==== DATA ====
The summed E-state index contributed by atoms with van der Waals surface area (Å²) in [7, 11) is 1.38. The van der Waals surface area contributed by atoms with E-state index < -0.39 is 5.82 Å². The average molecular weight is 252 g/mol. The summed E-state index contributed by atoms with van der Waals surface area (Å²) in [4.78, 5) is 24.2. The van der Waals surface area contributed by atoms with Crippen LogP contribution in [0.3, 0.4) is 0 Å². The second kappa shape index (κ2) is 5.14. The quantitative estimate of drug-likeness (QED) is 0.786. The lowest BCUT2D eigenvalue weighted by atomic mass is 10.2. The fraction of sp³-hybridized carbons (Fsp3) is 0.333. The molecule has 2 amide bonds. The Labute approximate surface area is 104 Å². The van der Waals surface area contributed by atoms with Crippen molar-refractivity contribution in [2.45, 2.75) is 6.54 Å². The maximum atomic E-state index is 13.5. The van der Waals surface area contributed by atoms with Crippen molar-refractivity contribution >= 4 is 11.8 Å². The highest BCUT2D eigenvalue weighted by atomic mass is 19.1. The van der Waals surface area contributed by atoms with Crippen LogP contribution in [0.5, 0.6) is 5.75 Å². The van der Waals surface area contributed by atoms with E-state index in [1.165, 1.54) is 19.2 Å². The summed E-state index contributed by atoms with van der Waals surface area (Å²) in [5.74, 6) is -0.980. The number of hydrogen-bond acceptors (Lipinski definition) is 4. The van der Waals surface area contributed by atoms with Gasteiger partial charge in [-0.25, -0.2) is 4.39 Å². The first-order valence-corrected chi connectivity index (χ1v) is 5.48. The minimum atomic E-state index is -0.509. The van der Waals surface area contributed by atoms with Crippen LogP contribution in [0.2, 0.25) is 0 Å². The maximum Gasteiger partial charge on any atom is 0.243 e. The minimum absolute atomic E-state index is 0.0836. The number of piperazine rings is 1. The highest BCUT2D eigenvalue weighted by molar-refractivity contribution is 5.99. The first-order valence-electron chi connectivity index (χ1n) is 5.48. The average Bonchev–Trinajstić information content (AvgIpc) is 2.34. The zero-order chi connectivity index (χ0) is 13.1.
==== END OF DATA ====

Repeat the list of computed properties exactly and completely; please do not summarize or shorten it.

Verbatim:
The summed E-state index contributed by atoms with van der Waals surface area (Å²) in [7, 11) is 1.38. The van der Waals surface area contributed by atoms with E-state index < -0.39 is 5.82 Å². The average molecular weight is 252 g/mol. The summed E-state index contributed by atoms with van der Waals surface area (Å²) in [4.78, 5) is 24.2. The van der Waals surface area contributed by atoms with Crippen LogP contribution in [0.3, 0.4) is 0 Å². The second kappa shape index (κ2) is 5.14. The quantitative estimate of drug-likeness (QED) is 0.786. The lowest BCUT2D eigenvalue weighted by atomic mass is 10.2. The fraction of sp³-hybridized carbons (Fsp3) is 0.333. The molecule has 2 amide bonds. The Labute approximate surface area is 104 Å². The van der Waals surface area contributed by atoms with Crippen molar-refractivity contribution in [2.45, 2.75) is 6.54 Å². The maximum atomic E-state index is 13.5. The van der Waals surface area contributed by atoms with Crippen molar-refractivity contribution >= 4 is 11.8 Å². The highest BCUT2D eigenvalue weighted by atomic mass is 19.1. The van der Waals surface area contributed by atoms with Crippen LogP contribution in [0.5, 0.6) is 5.75 Å². The van der Waals surface area contributed by atoms with E-state index in [1.165, 1.54) is 19.2 Å². The summed E-state index contributed by atoms with van der Waals surface area (Å²) in [5.74, 6) is -0.980. The number of hydrogen-bond acceptors (Lipinski definition) is 4. The van der Waals surface area contributed by atoms with Gasteiger partial charge in [-0.25, -0.2) is 4.39 Å². The first-order valence-corrected chi connectivity index (χ1v) is 5.48. The minimum atomic E-state index is -0.509. The van der Waals surface area contributed by atoms with Crippen LogP contribution in [0.2, 0.25) is 0 Å². The maximum Gasteiger partial charge on any atom is 0.243 e. The minimum absolute atomic E-state index is 0.0836. The number of piperazine rings is 1. The highest BCUT2D eigenvalue weighted by molar-refractivity contribution is 5.99. The first-order valence-electron chi connectivity index (χ1n) is 5.48. The average Bonchev–Trinajstić information content (AvgIpc) is 2.34. The zero-order chi connectivity index (χ0) is 13.1.